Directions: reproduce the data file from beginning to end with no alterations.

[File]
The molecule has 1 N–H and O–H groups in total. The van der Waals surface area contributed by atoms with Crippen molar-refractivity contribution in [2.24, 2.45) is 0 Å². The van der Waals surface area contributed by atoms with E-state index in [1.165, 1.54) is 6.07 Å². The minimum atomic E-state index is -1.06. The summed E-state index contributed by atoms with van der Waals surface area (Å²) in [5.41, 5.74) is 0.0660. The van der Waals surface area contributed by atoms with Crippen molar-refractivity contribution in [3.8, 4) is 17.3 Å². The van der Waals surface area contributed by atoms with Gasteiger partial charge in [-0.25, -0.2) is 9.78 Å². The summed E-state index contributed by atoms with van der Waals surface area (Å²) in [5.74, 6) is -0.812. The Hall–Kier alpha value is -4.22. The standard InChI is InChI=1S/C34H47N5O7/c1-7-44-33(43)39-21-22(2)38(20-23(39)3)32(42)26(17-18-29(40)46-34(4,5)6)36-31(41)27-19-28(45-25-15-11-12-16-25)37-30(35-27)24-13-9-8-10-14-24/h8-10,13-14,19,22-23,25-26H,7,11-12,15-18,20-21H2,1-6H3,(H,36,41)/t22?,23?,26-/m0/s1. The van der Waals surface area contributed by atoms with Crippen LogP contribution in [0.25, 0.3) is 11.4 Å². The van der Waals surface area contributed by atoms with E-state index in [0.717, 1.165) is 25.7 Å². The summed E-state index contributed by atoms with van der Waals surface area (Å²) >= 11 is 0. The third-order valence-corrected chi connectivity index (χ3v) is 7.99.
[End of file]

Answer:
The molecule has 1 N–H and O–H groups in total. The van der Waals surface area contributed by atoms with Crippen molar-refractivity contribution in [2.24, 2.45) is 0 Å². The van der Waals surface area contributed by atoms with E-state index in [1.165, 1.54) is 6.07 Å². The minimum atomic E-state index is -1.06. The summed E-state index contributed by atoms with van der Waals surface area (Å²) in [5.41, 5.74) is 0.0660. The van der Waals surface area contributed by atoms with Crippen molar-refractivity contribution in [3.8, 4) is 17.3 Å². The van der Waals surface area contributed by atoms with Gasteiger partial charge in [-0.25, -0.2) is 9.78 Å². The summed E-state index contributed by atoms with van der Waals surface area (Å²) in [5.74, 6) is -0.812. The Hall–Kier alpha value is -4.22. The standard InChI is InChI=1S/C34H47N5O7/c1-7-44-33(43)39-21-22(2)38(20-23(39)3)32(42)26(17-18-29(40)46-34(4,5)6)36-31(41)27-19-28(45-25-15-11-12-16-25)37-30(35-27)24-13-9-8-10-14-24/h8-10,13-14,19,22-23,25-26H,7,11-12,15-18,20-21H2,1-6H3,(H,36,41)/t22?,23?,26-/m0/s1. The van der Waals surface area contributed by atoms with Crippen LogP contribution in [0.25, 0.3) is 11.4 Å². The van der Waals surface area contributed by atoms with E-state index in [0.717, 1.165) is 25.7 Å². The summed E-state index contributed by atoms with van der Waals surface area (Å²) >= 11 is 0. The third-order valence-corrected chi connectivity index (χ3v) is 7.99.